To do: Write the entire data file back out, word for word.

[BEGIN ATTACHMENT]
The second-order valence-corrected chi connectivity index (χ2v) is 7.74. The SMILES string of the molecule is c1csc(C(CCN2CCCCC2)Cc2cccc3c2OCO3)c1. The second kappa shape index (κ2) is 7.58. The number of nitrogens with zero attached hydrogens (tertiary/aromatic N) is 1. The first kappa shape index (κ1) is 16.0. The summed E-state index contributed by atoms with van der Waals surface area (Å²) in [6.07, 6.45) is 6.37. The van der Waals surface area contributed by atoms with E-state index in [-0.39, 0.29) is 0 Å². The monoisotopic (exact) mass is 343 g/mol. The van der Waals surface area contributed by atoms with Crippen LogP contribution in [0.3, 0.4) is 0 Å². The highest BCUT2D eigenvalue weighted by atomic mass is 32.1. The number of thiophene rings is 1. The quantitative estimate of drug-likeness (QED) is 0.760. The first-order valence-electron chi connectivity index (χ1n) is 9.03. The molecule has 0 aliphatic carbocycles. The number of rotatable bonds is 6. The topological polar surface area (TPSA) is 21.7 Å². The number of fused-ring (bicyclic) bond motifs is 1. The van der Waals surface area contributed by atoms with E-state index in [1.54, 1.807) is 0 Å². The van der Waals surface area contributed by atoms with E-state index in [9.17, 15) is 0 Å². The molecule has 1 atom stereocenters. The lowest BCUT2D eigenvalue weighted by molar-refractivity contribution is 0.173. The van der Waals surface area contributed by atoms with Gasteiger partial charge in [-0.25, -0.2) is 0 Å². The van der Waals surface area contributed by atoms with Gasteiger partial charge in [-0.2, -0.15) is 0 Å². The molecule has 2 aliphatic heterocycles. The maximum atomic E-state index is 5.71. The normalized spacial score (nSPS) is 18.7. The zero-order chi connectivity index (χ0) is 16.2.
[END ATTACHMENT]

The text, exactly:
The second-order valence-corrected chi connectivity index (χ2v) is 7.74. The SMILES string of the molecule is c1csc(C(CCN2CCCCC2)Cc2cccc3c2OCO3)c1. The second kappa shape index (κ2) is 7.58. The number of nitrogens with zero attached hydrogens (tertiary/aromatic N) is 1. The first kappa shape index (κ1) is 16.0. The summed E-state index contributed by atoms with van der Waals surface area (Å²) in [6.07, 6.45) is 6.37. The van der Waals surface area contributed by atoms with E-state index in [-0.39, 0.29) is 0 Å². The monoisotopic (exact) mass is 343 g/mol. The van der Waals surface area contributed by atoms with Crippen LogP contribution in [0.3, 0.4) is 0 Å². The highest BCUT2D eigenvalue weighted by atomic mass is 32.1. The number of thiophene rings is 1. The quantitative estimate of drug-likeness (QED) is 0.760. The first-order valence-electron chi connectivity index (χ1n) is 9.03. The molecule has 0 aliphatic carbocycles. The number of rotatable bonds is 6. The topological polar surface area (TPSA) is 21.7 Å². The number of fused-ring (bicyclic) bond motifs is 1. The van der Waals surface area contributed by atoms with E-state index in [1.54, 1.807) is 0 Å². The van der Waals surface area contributed by atoms with E-state index in [9.17, 15) is 0 Å². The molecule has 1 atom stereocenters. The lowest BCUT2D eigenvalue weighted by molar-refractivity contribution is 0.173. The van der Waals surface area contributed by atoms with Gasteiger partial charge in [-0.25, -0.2) is 0 Å². The van der Waals surface area contributed by atoms with Gasteiger partial charge in [-0.2, -0.15) is 0 Å². The molecule has 2 aliphatic heterocycles. The maximum atomic E-state index is 5.71. The normalized spacial score (nSPS) is 18.7. The zero-order chi connectivity index (χ0) is 16.2.